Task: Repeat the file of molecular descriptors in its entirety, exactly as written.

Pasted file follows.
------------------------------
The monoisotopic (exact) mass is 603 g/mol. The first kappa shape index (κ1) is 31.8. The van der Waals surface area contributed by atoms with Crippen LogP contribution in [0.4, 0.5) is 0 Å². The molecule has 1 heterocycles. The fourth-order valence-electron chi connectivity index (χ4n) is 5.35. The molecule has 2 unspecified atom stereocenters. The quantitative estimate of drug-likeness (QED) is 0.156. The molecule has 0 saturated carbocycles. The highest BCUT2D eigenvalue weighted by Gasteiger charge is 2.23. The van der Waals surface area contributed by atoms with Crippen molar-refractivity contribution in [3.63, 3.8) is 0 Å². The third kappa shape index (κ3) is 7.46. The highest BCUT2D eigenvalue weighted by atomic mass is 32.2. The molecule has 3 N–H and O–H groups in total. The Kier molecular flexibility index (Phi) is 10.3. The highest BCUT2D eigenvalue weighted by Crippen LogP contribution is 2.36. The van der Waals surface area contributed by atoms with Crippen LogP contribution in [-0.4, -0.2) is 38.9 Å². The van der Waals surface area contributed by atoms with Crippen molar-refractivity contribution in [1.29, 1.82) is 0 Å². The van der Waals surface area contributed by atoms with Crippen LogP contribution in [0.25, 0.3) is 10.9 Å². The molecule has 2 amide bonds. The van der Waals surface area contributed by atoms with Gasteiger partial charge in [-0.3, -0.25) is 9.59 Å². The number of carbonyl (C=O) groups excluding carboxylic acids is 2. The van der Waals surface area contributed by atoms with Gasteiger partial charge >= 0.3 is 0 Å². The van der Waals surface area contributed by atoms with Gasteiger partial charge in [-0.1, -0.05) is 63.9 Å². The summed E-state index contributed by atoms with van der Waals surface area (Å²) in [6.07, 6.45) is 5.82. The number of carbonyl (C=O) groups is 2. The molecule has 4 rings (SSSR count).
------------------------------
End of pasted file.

The monoisotopic (exact) mass is 603 g/mol. The first kappa shape index (κ1) is 31.8. The van der Waals surface area contributed by atoms with Crippen LogP contribution in [0.4, 0.5) is 0 Å². The molecule has 1 heterocycles. The fourth-order valence-electron chi connectivity index (χ4n) is 5.35. The molecule has 2 unspecified atom stereocenters. The quantitative estimate of drug-likeness (QED) is 0.156. The molecule has 0 saturated carbocycles. The highest BCUT2D eigenvalue weighted by Gasteiger charge is 2.23. The van der Waals surface area contributed by atoms with Crippen molar-refractivity contribution in [3.63, 3.8) is 0 Å². The third kappa shape index (κ3) is 7.46. The highest BCUT2D eigenvalue weighted by atomic mass is 32.2. The molecule has 3 N–H and O–H groups in total. The Kier molecular flexibility index (Phi) is 10.3. The highest BCUT2D eigenvalue weighted by Crippen LogP contribution is 2.36. The van der Waals surface area contributed by atoms with Crippen LogP contribution in [-0.4, -0.2) is 38.9 Å². The van der Waals surface area contributed by atoms with Crippen molar-refractivity contribution in [1.29, 1.82) is 0 Å². The van der Waals surface area contributed by atoms with Crippen LogP contribution in [0.25, 0.3) is 10.9 Å². The molecule has 2 amide bonds. The van der Waals surface area contributed by atoms with Gasteiger partial charge in [-0.3, -0.25) is 9.59 Å². The number of carbonyl (C=O) groups excluding carboxylic acids is 2. The van der Waals surface area contributed by atoms with Gasteiger partial charge >= 0.3 is 0 Å². The van der Waals surface area contributed by atoms with Gasteiger partial charge in [-0.1, -0.05) is 63.9 Å². The summed E-state index contributed by atoms with van der Waals surface area (Å²) in [6.07, 6.45) is 5.82. The number of carbonyl (C=O) groups is 2. The molecule has 4 rings (SSSR count).